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Re: STABS records for 64-bit function arguments via registers in i386
- From: Mark Kettenis <mark dot kettenis at xs4all dot nl>
- To: kew at emc dot com
- Cc: gdb at sourceware dot org
- Date: Wed, 13 Oct 2010 18:07:29 +0200 (CEST)
- Subject: Re: STABS records for 64-bit function arguments via registers in i386
- References: <4CB5CB63.email@example.com>
> Date: Wed, 13 Oct 2010 11:08:19 -0400
> From: firstname.lastname@example.org
> In i386 architecture (32 bit) gcc can optimize a static function to pass
> function arguments via registers (instead of in the stack). For 64-bit
> arguments, it uses 2 registers, but gdb reports only 1 (via "info
> scope") when the binary being debugged is compiled using the STABS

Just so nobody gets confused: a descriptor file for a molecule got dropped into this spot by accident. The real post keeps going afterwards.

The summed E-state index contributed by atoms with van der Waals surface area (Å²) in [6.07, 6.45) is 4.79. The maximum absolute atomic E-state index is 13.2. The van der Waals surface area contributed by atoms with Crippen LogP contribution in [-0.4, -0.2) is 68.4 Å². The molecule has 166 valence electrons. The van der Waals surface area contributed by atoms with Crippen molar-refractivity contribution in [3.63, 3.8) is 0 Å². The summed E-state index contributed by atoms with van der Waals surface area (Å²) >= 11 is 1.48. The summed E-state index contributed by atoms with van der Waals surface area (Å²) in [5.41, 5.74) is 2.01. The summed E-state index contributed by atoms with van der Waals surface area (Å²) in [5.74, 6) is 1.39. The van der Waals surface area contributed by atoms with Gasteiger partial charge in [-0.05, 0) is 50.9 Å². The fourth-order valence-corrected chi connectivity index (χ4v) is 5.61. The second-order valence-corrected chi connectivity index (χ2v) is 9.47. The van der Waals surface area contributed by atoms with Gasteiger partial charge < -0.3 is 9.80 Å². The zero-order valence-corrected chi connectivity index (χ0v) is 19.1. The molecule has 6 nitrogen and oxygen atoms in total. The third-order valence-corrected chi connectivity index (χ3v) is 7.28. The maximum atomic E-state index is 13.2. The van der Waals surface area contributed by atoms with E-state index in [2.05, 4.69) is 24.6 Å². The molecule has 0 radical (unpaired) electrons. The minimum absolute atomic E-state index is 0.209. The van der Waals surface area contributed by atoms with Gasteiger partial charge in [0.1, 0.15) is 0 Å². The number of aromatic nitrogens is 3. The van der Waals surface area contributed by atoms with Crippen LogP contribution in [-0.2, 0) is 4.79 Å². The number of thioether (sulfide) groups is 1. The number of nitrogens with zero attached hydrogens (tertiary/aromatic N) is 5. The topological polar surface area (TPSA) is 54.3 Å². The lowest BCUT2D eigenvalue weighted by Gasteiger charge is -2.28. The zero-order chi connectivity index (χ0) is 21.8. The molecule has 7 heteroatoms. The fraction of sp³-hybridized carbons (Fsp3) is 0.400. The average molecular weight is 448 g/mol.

> debugging format.
> I checked using objdump and could see indeed only 1 N_RSYM record being
> given (so no wonder gdb would only report 1 register).
> How does the STABS debugging format indicate the 2 registers used for
> passing 64 function arguments in i386 architecture? Is this supported?
Historically the convention has been that a 64-bit value is stored in
register N and N + 1, where N is the register number that's stored in
the STABS debugging information.
If your compiler doesn't store 64-bit values in that way (and I think
modern versions of GCC no longer do this) things will break.
> If not, what's the process to add support for it?
There isn't really. STABS is a historic debugging format that isn't
expressive enough to support modern compilers and languages like C++.
Use DWARF 2/3/4 instead.